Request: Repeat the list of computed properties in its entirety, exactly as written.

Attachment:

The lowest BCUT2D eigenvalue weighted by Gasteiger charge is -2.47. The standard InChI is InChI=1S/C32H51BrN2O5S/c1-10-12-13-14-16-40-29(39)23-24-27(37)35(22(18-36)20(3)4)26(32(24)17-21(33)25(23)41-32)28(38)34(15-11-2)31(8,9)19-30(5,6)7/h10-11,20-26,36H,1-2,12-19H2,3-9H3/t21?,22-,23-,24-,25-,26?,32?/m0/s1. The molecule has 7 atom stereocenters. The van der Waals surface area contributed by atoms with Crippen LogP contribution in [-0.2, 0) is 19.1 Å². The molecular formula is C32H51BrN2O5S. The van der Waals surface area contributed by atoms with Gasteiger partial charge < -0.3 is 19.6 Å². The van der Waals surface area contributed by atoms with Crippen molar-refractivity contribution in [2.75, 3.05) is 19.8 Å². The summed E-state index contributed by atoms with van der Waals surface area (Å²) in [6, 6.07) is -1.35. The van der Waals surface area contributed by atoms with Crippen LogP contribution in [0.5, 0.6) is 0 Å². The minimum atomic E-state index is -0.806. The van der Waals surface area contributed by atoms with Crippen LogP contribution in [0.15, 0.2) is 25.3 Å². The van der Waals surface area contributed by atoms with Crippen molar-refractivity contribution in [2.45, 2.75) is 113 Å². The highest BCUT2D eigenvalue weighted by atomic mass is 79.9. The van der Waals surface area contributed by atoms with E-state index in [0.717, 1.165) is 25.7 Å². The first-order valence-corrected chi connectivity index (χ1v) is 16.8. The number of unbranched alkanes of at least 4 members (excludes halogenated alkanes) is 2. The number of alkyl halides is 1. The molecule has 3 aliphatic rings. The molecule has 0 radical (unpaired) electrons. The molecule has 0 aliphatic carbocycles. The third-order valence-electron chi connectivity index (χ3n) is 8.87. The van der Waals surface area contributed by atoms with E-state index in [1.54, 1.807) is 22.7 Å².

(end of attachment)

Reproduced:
The lowest BCUT2D eigenvalue weighted by Gasteiger charge is -2.47. The standard InChI is InChI=1S/C32H51BrN2O5S/c1-10-12-13-14-16-40-29(39)23-24-27(37)35(22(18-36)20(3)4)26(32(24)17-21(33)25(23)41-32)28(38)34(15-11-2)31(8,9)19-30(5,6)7/h10-11,20-26,36H,1-2,12-19H2,3-9H3/t21?,22-,23-,24-,25-,26?,32?/m0/s1. The molecule has 7 atom stereocenters. The van der Waals surface area contributed by atoms with Crippen LogP contribution in [-0.2, 0) is 19.1 Å². The molecular formula is C32H51BrN2O5S. The van der Waals surface area contributed by atoms with Gasteiger partial charge < -0.3 is 19.6 Å². The van der Waals surface area contributed by atoms with Crippen molar-refractivity contribution in [2.75, 3.05) is 19.8 Å². The summed E-state index contributed by atoms with van der Waals surface area (Å²) in [6, 6.07) is -1.35. The van der Waals surface area contributed by atoms with Crippen LogP contribution in [0.5, 0.6) is 0 Å². The minimum atomic E-state index is -0.806. The van der Waals surface area contributed by atoms with Crippen LogP contribution in [0.15, 0.2) is 25.3 Å². The van der Waals surface area contributed by atoms with Crippen molar-refractivity contribution in [2.45, 2.75) is 113 Å². The highest BCUT2D eigenvalue weighted by atomic mass is 79.9. The van der Waals surface area contributed by atoms with E-state index in [0.717, 1.165) is 25.7 Å². The first-order valence-corrected chi connectivity index (χ1v) is 16.8. The number of unbranched alkanes of at least 4 members (excludes halogenated alkanes) is 2. The number of alkyl halides is 1. The molecule has 3 aliphatic rings. The molecule has 0 radical (unpaired) electrons. The molecule has 0 aliphatic carbocycles. The third-order valence-electron chi connectivity index (χ3n) is 8.87. The van der Waals surface area contributed by atoms with E-state index in [1.54, 1.807) is 22.7 Å².